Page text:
Open Journal of Obstetrics and Gynecology
Vol.06 No.13(2016), Article ID:72632,16 pages

Perception of the Psychosocial Aspects of Subfertility by Parents Following Successful Medically Assisted Conception: A Qualitative Study

J. Catja Warmelink1,2, Janiek M. Meijer2, Nienke Mulder2, Sybren Mulder2, Mirjam T. van Lohuizen2

1Department of Midwifery Science, AVAG and the EMGO Institute for Health and Care Research, VU University Medical Centre, Amsterdam, The Netherlands

2Midwifery Academy Amsterdam Groningen, Groningen, The Netherlands

Copyright © 2016 by authors and Scientific Research Publishing Inc.

This work is licensed under the Creative Commons Attribution International License (CC BY 4.0).

Received: October 21, 2016; Accepted: December 5, 2016; Published: December 8, 2016


Nearly 5% of new-borns in the Netherlands are now born following Medically Assisted Conception (MAC), a steadily increasing number. Our qualitative study explored the subjective impact of subfertility and fertility treatment for parents who successfully achieve pregnancy following MAC and make health professionals more aware of the psychological needs of those clients. The study was based on the constructive/interpretative paradigm using a constant comparison/grounded theory design. Two men and nine women in the Netherlands who conceived as a result of MAC were interviewed in 2011. Our findings show that MAC-parents were exposed to a range of emotions such as disappointment, hope and uncertainty during the subfertile period, and these feelings were even felt after successful fertility treatment. The relationship and social support from friends and others in the same position were very important. Regarding the relationship with the partner during the subfertile period, the main thing the couple have to do is to keep talking with one another. Although they did not always agree on all issues, it was found that maintaining the communication strengthened the links between them by the end of the process. We concluded that the feelings and emotions during fertility treatment play a big role during the subfertile period and remain important during pregnancy and even after childbirth. Subfertile clients want maternity care providers to ask those who successfully achieve pregnancy following MAC about their experiences during fertility treat- ment, check that they still are receiving adequate social support, and involve the partner in prenatal checks.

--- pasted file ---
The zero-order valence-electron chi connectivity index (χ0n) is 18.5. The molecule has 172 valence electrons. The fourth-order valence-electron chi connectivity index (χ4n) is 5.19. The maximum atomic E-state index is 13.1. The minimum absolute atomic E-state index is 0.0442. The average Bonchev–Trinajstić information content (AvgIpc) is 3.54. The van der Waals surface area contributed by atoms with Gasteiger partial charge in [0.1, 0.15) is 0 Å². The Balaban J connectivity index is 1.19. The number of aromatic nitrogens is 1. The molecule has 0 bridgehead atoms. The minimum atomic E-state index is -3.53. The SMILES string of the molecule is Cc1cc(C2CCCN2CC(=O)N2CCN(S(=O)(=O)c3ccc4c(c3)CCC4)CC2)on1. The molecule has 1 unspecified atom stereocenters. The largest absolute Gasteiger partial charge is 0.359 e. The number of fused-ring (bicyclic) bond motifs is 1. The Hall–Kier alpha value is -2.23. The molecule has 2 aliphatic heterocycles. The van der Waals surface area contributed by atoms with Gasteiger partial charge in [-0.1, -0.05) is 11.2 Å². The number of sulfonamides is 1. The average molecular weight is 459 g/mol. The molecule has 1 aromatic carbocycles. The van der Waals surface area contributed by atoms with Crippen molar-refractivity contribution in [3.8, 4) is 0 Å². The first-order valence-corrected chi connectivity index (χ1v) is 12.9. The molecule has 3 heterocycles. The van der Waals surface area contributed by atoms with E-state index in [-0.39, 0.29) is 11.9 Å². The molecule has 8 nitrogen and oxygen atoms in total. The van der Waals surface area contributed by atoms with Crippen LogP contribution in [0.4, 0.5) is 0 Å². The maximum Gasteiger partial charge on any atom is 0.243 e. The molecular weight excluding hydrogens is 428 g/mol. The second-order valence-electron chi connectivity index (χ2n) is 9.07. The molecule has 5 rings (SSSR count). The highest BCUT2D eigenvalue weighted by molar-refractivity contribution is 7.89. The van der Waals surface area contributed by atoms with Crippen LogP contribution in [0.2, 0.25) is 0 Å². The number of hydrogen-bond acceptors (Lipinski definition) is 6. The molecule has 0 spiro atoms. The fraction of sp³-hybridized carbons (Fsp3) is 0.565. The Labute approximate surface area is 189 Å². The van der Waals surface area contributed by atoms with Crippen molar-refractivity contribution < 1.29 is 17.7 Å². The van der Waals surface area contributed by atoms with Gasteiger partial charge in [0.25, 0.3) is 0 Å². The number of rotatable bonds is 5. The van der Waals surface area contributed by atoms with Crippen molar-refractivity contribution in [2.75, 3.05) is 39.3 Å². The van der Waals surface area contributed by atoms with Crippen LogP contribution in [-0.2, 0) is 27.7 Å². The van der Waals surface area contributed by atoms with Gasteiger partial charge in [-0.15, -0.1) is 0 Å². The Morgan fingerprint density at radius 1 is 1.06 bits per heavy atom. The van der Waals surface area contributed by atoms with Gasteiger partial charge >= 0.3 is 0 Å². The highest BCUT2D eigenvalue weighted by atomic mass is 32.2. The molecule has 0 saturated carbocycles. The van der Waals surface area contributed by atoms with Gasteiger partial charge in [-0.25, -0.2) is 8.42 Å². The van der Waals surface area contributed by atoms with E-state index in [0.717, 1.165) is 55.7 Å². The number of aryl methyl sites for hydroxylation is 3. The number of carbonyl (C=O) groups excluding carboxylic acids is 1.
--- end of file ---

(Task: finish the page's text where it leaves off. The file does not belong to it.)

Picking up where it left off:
Subfertility, Fertility Treatment, Maternity Care, Perception, Qualitative Research

1. Introduction

The current prevalence of subfertility (not being able to get pregnant (conceive) after one year of regular, unprotected sex) is estimated to be around 9% worldwide for women aged 20 - 44 [1] . Medically assisted conception (MAC) is becoming an increasingly more common treatment option for women and couples who experience subfertility, especially in Europe [1] . At least 4.3% of all births in the Netherlands result from MAC [2] . In the Netherlands, pregnancy after MAC is considered “normal” with no indication for increased obstetric risk. Therefore, a MAC-pregnancy can be monitored by a primary care midwife [3] .